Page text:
"By words the mind is winged."
Why do we love books so much? Why do we spend hundreds of dollars buying them and thousands of hours reading them? Why do we fill our bookshelves? Why do we browse libraries and bookstores, why do we create book blogs and write reviews and form communities centered around our favorite genres?
It's because of story.
And it's because story reaches in and speaks right to the heart.
Stories are an escape. They are journeys and adventures. They are safe places to think and feel and question, places where we dare to risk it all in a hypothetical situation, to see how it plays out. They prepare us for the real places that ask us to risk, to fight, to love. Once we've practiced in fiction, we're a bit more ready to choose the heroic path in life.
Dry information is not remembered. Yet information attached to strong emotion stays with us for years. You may not even remember the plot of a book you read five years ago--not the names of the characters or the twist at the end--but somewhere in your mind, the feelings and concepts are there.
It's in stories that we often learn what life is, and what it should be. Even when a novel makes no attempt to teach an overt message, we are learning. We are vicariously experiencing another world and another life through the characters.
That's why stories mean so much to me. In them I've lived hundreds of lives. I've been a victorious hero. I've succumbed to a fatal flaw. I've offered mercy and received mercy. I have lived, I have died. I have seen the world through many eyes, felt pain and joy so like my own in many hearts.
I've found more than just companionship in stories. I've also seen glimpses of God, in the spaces between the lines where imagination intersects with the holy. It astounds me that He would use stories humbly imprinted on paper to speak to us. Of course, the Bible is where I find Him the most--as it should be. But I cannot discount the ways fiction has shed a different light on things I'd grown too familiar to see in Scripture.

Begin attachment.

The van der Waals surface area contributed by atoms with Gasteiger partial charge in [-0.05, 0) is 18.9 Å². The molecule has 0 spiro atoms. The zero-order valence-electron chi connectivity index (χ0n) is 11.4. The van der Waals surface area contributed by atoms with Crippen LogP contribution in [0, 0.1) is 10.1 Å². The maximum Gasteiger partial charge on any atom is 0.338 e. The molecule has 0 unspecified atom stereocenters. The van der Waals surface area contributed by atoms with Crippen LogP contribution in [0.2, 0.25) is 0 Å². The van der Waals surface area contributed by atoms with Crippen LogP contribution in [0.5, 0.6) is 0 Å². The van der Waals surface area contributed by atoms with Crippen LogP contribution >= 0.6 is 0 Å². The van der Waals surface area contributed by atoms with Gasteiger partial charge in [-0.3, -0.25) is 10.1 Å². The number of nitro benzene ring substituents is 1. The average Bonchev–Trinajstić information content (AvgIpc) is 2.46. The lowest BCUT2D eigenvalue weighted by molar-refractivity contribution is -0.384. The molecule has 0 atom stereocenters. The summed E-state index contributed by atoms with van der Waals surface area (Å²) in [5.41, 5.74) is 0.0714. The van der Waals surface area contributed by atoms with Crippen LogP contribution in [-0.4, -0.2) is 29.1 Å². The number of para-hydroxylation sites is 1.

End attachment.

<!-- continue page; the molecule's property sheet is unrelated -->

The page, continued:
Ted Dekker's Black drowned me in God's love.
Bryan Davis's Eye of the Oracle let me dance with Elohim.
Anne Elisabeth Stengl's Starflower pierced through my judgmental nature and showed me grace.
C.S. Lewis's The Lion, the Witch, and the Wardrobe put me in awe of my Savior's sacrifice.
Andrew Klavan's If We Survive reminded me of the beauty and fragility of life.
J.R.R. Tolkien's The Return of the King showed me courage in the face of impossible odds.
Jeffrey Overstreet's The Ale Boy's Feast helped me lean on God's provision.
Even a children's book like Max Lucado's With You All the Way helped me listen for my Father's song when I cannot see Him.
I could go on and on. Secular books, too, have helped to instill bravery and friendship in me. The point is, I don't know where I would be without stories.
Some may criticize fiction as being unnecessary. An escape for those too cowardly to deal with their problems head-on. On the contrary, fiction has helped me face my problems. Between the covers of books, I have discovered courage to combat fear, love to fuel my steps, and the reassurance that the happiest ending of all is yet to come.